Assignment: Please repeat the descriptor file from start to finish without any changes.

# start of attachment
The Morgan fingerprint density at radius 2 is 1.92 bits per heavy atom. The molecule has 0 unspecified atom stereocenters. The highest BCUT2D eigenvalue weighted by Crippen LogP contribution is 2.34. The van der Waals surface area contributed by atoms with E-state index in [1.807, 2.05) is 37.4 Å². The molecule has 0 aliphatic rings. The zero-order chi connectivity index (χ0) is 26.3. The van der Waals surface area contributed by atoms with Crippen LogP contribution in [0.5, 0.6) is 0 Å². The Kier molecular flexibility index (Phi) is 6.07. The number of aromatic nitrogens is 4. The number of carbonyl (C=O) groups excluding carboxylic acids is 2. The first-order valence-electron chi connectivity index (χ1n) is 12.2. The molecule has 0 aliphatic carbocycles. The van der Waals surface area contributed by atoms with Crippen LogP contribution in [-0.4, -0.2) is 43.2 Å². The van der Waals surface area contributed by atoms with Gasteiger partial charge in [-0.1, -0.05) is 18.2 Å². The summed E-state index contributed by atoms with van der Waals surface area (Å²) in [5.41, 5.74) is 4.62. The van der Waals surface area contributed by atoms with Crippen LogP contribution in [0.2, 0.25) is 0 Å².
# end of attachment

The Morgan fingerprint density at radius 2 is 1.92 bits per heavy atom. The molecule has 0 unspecified atom stereocenters. The highest BCUT2D eigenvalue weighted by Crippen LogP contribution is 2.34. The van der Waals surface area contributed by atoms with E-state index in [1.807, 2.05) is 37.4 Å². The molecule has 0 aliphatic rings. The zero-order chi connectivity index (χ0) is 26.3. The van der Waals surface area contributed by atoms with Crippen LogP contribution in [0.5, 0.6) is 0 Å². The Kier molecular flexibility index (Phi) is 6.07. The number of aromatic nitrogens is 4. The number of carbonyl (C=O) groups excluding carboxylic acids is 2. The first-order valence-electron chi connectivity index (χ1n) is 12.2. The molecule has 0 aliphatic carbocycles. The van der Waals surface area contributed by atoms with Crippen LogP contribution in [-0.4, -0.2) is 43.2 Å². The van der Waals surface area contributed by atoms with Gasteiger partial charge in [-0.1, -0.05) is 18.2 Å². The summed E-state index contributed by atoms with van der Waals surface area (Å²) in [5.41, 5.74) is 4.62. The van der Waals surface area contributed by atoms with Crippen LogP contribution in [0.2, 0.25) is 0 Å².